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Timing the Market vs. Buy and Hold

After the recent strong stock market gains, I have been asked a few times lately: “What should we do to protect against a possible market downturn? Should we become defensive?”

If you could move in and out of the market at the right time, you would obviously increase your returns and avoid some losses. On the other hand, many of the best investors, such as Warren Buffett, tend to stay invested all the time. What is the most effective strategy?

Let’s look at timing the market and how we could do it.  The most important part of timing the market is to get the general direction right. There are all kinds of predictions, but to keep it simple, let’s categorize your prediction for the next year into one of the four in the chart.

Table 1: S&P500 since 1950. Source: Standard & Poor’s (click here if you cannot see the table)

What’s your prediction for the next year?

If you are predicting an “up a lot” or “up a little” year, you would want to be fully invested. That means you need to be fully invested at least 3 years out of 4. The biggest risk of market timing is missing the 76% of years that are gains.

Most years, you would probably predict a “normal” year – right? Note that “normal” returns are abnormal! On January 1 each year, the media publishes predictions by many financial experts. Most predictions are in the normal range. Since the stock markets average a bit over 10% long term, you would expect most years to be somewhere between 0% and 20%. However, more than 60% of years are abnormal.

If you are predicting a “down a little” year, it is probably not worth changing your investments. The issue is that what if you are wrong? The human gut is almost always wrong when it comes to investing. And remember there are three times as many gains.

How much would you gain anyway if you are right? Remember, you would have to be right both in the timing of selling and buying, and you may incur some costs and tax consequences to make changes. The “up a little” and “down a little” years could also easily have turned out differently in a couple months at year-end.  Unless you are very sure of a down year and you know you have your human gut in check, it is rarely worth it to try to avoid a “down a little” year.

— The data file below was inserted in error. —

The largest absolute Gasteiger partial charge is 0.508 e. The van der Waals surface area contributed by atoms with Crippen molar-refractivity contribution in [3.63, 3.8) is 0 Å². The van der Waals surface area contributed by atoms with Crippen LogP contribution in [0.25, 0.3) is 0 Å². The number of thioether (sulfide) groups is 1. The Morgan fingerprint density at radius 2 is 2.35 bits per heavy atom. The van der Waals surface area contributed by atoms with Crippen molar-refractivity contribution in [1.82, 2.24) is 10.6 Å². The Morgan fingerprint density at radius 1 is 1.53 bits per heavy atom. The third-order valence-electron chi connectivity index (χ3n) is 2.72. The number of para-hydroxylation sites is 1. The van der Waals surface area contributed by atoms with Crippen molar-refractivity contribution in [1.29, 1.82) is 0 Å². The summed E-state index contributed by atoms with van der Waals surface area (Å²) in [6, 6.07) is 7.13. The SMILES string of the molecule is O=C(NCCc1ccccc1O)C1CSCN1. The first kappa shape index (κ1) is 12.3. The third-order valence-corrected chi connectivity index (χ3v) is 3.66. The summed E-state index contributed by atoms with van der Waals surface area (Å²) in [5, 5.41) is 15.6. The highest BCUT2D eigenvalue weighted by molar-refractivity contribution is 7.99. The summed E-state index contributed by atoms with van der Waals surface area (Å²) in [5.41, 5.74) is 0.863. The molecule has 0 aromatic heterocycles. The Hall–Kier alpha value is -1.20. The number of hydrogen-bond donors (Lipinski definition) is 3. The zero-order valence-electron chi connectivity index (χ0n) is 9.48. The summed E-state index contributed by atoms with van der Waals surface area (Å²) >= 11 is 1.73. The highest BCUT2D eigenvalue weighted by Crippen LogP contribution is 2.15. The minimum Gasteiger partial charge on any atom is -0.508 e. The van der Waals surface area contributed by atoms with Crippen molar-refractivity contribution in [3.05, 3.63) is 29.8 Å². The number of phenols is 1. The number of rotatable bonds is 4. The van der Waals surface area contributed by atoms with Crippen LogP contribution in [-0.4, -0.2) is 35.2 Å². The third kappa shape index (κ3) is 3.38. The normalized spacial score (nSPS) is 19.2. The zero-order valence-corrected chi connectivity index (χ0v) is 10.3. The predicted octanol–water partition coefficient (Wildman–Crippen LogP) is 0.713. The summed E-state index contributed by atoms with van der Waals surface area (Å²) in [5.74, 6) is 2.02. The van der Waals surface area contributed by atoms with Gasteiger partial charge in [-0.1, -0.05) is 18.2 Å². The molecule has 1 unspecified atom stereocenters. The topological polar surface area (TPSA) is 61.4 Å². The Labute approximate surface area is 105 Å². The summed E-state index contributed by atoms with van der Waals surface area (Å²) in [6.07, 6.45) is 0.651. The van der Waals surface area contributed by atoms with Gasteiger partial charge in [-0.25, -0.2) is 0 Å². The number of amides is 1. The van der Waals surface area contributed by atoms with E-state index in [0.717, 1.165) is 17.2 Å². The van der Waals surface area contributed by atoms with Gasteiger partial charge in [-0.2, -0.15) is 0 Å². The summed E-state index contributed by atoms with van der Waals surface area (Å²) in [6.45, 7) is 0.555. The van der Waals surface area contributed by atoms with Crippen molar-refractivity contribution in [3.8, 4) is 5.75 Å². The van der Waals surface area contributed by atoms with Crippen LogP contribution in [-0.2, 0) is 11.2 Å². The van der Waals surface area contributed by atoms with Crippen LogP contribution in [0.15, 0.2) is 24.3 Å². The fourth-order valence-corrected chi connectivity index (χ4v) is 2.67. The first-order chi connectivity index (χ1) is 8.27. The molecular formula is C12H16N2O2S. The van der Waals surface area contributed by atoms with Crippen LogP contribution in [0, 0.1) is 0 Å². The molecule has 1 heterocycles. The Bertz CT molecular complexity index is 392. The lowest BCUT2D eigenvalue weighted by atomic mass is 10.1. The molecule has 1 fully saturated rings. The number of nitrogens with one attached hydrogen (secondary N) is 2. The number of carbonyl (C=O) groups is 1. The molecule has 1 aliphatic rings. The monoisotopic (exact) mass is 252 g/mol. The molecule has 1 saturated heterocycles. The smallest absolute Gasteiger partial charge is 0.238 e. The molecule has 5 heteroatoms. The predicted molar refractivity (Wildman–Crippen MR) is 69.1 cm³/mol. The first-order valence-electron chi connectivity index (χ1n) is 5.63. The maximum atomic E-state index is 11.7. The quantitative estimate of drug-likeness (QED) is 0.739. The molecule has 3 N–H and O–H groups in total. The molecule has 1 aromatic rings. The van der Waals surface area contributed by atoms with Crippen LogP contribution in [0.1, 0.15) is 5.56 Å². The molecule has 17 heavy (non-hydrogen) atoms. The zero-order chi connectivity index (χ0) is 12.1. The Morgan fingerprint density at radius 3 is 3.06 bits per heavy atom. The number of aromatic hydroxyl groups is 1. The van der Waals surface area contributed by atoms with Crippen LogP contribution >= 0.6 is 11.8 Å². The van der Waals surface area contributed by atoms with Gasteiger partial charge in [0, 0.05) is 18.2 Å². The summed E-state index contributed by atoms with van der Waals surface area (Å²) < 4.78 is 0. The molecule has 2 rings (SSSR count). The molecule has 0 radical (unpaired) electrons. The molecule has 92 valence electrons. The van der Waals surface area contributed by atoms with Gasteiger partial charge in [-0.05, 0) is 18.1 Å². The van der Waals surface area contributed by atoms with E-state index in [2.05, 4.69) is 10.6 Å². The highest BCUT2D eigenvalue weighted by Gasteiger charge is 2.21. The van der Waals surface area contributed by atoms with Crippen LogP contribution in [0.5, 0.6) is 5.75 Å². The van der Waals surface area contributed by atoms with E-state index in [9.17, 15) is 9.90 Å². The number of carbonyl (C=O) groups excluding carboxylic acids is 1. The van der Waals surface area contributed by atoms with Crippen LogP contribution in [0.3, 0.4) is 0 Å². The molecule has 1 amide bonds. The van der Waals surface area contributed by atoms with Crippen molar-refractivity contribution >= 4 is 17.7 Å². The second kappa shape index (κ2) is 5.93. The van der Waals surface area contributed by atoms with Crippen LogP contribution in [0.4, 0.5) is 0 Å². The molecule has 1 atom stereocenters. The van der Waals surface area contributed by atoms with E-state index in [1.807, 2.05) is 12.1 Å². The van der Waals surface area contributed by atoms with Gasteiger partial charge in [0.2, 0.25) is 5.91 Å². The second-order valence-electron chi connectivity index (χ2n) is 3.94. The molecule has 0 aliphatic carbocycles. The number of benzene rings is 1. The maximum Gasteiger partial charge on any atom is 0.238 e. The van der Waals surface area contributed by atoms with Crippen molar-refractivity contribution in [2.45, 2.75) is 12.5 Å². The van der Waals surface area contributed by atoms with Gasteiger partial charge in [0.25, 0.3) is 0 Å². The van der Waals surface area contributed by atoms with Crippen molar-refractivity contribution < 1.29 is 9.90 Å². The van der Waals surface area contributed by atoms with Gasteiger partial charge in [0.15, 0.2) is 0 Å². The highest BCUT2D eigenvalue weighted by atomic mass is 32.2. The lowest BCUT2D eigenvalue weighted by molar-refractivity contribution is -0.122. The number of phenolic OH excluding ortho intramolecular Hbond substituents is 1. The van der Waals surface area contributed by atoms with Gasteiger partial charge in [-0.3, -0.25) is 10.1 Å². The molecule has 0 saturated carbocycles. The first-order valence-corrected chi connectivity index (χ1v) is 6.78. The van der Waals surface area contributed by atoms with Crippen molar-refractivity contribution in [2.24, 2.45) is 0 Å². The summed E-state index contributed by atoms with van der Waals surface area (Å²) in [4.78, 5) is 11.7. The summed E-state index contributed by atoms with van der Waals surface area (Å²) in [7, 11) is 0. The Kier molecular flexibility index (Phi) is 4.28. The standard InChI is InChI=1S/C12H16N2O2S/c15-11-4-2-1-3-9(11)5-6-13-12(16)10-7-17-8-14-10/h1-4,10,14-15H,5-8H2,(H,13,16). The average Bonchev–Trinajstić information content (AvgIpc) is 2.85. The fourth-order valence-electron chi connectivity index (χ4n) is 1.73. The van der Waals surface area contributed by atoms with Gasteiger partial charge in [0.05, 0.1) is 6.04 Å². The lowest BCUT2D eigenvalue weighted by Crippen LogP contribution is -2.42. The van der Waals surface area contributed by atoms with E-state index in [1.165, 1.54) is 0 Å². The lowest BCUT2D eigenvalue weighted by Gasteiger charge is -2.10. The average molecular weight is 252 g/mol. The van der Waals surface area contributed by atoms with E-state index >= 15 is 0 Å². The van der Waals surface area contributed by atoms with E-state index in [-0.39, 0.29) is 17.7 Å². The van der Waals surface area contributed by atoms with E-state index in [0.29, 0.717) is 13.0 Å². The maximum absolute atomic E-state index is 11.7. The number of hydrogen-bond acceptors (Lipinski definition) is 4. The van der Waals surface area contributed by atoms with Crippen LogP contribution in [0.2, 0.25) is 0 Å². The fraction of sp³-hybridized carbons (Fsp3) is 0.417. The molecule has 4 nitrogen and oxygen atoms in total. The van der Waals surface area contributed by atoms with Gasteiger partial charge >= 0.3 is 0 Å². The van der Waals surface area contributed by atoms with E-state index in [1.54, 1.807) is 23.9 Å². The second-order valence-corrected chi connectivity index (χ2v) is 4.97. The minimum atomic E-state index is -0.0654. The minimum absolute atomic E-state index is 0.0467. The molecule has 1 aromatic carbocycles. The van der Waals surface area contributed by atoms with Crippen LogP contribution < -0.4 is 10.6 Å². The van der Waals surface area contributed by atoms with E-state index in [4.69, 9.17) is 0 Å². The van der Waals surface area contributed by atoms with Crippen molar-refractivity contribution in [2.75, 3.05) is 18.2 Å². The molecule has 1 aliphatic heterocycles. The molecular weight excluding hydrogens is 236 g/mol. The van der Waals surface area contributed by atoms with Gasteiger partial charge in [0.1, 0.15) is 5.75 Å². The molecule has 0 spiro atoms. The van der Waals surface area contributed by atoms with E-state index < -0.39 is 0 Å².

Predicting bear markets

Where market timing could make a big difference is if you could avoid the “down a lot” years, or the bear markets. If you could be fully invested all the time, except just avoid the bear markets, you would outperform significantly.

How do you see a bear market coming?

The first thing to remember: “Bad news doesn’t hit you between the eyes. It hits you in the back of the head.”2 Most predictions of bear markets happen when there is well-publicized bad news expected. For example, recently we had fears of a collapse of the European Union and U.S. debt fears. Bear markets almost never result from anything well publicized ahead of time. Can you think of any time in history when bad news was widely predicted, then actually happened and after that the market falls?

Probably the only way to predict a bear market is to see a market bubble. The issue here is that true bubbles are rarely identified as bubbles. Hardly anyone thought energy was a bubble in 1980 or technology in 1999. Both times, everyone thought “this time it’s different”. The internet was going to change the world. Remember “The New Economy” and “clicks, not bricks”?

Bubbles are really about extreme overvaluation. The mood is usually euphoric with many people predicting continued large gains.